Food producers in developing countries still need to make many improvements before they can compete effectively on the world market. This is the conclusion from researchers at Wageningen University after their 4-year study. They studied similar production chains in various tropical areas and recorded their findings in a book: ´Tropical food chains, Governance regimes for quality management'. This book was presented at Wageningen University on 12 April 2007.
A lot has to happen to a pineapple before it reaches us in the shop. How does the product reach the client in an optimal manner" How can the costs be kept to a minimum" How can maximum quality be achieved" What is a reasonable payment for each producer in the chain" A good coordination between the different partners within a production chain is vitally important. The book considers these various factors.
Three parallel PhD projects of the NWO Division for research into sustainable development (WOTRO) formed the body of the research. Emma Kambewa investigated fish production in the Kenyan Lake Victoria. Guillermo Zúñiga-Arias studied fruit export in Costa Rica. Hualiang Lu examined the production of fresh vegetables in the Chinese province Jiangsu. Kambewa gained her doctorate on 11 April and the other two will do so later this year. Other postdocs and PhDs investigated pineapple in the Ivory Coast, pork in China, peppers in Costa Rica, dairy products in Ethiopia, cacao in Ghana and cashew nuts in India.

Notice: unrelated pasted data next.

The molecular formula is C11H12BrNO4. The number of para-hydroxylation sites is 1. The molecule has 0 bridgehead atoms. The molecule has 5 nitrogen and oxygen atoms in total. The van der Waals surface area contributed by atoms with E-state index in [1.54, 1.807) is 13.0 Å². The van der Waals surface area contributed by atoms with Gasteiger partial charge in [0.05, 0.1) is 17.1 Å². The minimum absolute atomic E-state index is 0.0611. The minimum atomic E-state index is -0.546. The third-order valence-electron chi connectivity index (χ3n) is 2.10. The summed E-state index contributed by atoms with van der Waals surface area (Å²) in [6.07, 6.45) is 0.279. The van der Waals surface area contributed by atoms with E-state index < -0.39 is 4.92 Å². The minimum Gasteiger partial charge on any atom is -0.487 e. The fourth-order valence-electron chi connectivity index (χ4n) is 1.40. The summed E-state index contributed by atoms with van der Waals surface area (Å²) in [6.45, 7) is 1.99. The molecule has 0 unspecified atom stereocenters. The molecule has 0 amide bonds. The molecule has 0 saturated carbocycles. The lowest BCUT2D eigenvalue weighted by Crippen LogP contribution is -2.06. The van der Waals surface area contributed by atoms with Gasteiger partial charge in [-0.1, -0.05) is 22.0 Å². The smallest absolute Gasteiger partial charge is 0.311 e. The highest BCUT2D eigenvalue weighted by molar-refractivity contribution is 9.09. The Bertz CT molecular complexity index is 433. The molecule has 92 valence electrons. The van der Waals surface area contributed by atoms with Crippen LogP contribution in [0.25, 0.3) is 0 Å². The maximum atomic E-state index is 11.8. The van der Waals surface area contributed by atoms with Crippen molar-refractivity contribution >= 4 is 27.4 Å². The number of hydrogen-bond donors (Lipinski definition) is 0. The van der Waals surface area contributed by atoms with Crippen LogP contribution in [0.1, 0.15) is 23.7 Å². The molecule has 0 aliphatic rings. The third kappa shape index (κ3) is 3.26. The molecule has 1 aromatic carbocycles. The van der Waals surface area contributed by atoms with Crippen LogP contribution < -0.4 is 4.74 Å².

The Wageningen researchers compared all production chains and determined the strong and weak points of these. From the study into Chinese pork production, it emerged that a more integrated government policy ensures a better quality control. The Indian cashew nuts studies demonstrated that short-term thinking by the buyers and producers led to a reduction in quality and competition. The interest of national institutes for quality control emerged from the Ivory Coast pineapple study. Yet the Ghanaian research revealed that institutes can also hinder quality improvement.
Gains can still be made in various areas, such as an improved coordination of prices, clearer codes of conduct, better understanding of the market, risk management, and cooperation between small producers. In subsequent studies, the Wageningen researchers want to investigate these interests per chain and find out which findings from these studies can be applied to other chains.
Note for editors, not for publication For further information please contact:
Dr Jacques H.Trienekens (coordinator WOTRO project and co-editor of the book)